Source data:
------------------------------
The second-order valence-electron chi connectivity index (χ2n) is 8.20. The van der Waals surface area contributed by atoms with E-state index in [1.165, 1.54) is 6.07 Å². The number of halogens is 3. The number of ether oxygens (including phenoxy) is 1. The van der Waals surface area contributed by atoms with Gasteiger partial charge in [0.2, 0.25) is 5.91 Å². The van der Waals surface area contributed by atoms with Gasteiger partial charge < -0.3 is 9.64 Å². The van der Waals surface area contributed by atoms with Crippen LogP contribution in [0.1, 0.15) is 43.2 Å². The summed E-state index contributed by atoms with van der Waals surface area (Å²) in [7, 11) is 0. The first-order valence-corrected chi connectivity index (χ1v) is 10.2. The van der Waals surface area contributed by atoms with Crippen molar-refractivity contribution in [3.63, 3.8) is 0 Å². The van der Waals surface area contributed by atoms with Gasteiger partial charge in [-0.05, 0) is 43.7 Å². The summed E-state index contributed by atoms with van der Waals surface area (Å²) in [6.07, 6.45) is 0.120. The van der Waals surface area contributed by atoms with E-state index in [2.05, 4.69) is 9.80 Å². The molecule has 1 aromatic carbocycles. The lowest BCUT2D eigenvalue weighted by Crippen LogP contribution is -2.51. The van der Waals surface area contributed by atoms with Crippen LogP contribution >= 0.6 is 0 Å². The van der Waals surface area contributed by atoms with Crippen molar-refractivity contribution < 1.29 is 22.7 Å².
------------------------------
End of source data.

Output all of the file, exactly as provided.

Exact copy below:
The second-order valence-electron chi connectivity index (χ2n) is 8.20. The van der Waals surface area contributed by atoms with E-state index in [1.165, 1.54) is 6.07 Å². The number of halogens is 3. The number of ether oxygens (including phenoxy) is 1. The van der Waals surface area contributed by atoms with Gasteiger partial charge in [0.2, 0.25) is 5.91 Å². The van der Waals surface area contributed by atoms with Gasteiger partial charge < -0.3 is 9.64 Å². The van der Waals surface area contributed by atoms with Crippen LogP contribution in [0.1, 0.15) is 43.2 Å². The summed E-state index contributed by atoms with van der Waals surface area (Å²) in [7, 11) is 0. The first-order valence-corrected chi connectivity index (χ1v) is 10.2. The van der Waals surface area contributed by atoms with Crippen molar-refractivity contribution in [3.63, 3.8) is 0 Å². The van der Waals surface area contributed by atoms with Gasteiger partial charge in [-0.05, 0) is 43.7 Å². The summed E-state index contributed by atoms with van der Waals surface area (Å²) in [6.07, 6.45) is 0.120. The van der Waals surface area contributed by atoms with E-state index in [2.05, 4.69) is 9.80 Å². The molecule has 1 aromatic carbocycles. The lowest BCUT2D eigenvalue weighted by Crippen LogP contribution is -2.51. The van der Waals surface area contributed by atoms with Crippen LogP contribution >= 0.6 is 0 Å². The van der Waals surface area contributed by atoms with Crippen molar-refractivity contribution < 1.29 is 22.7 Å².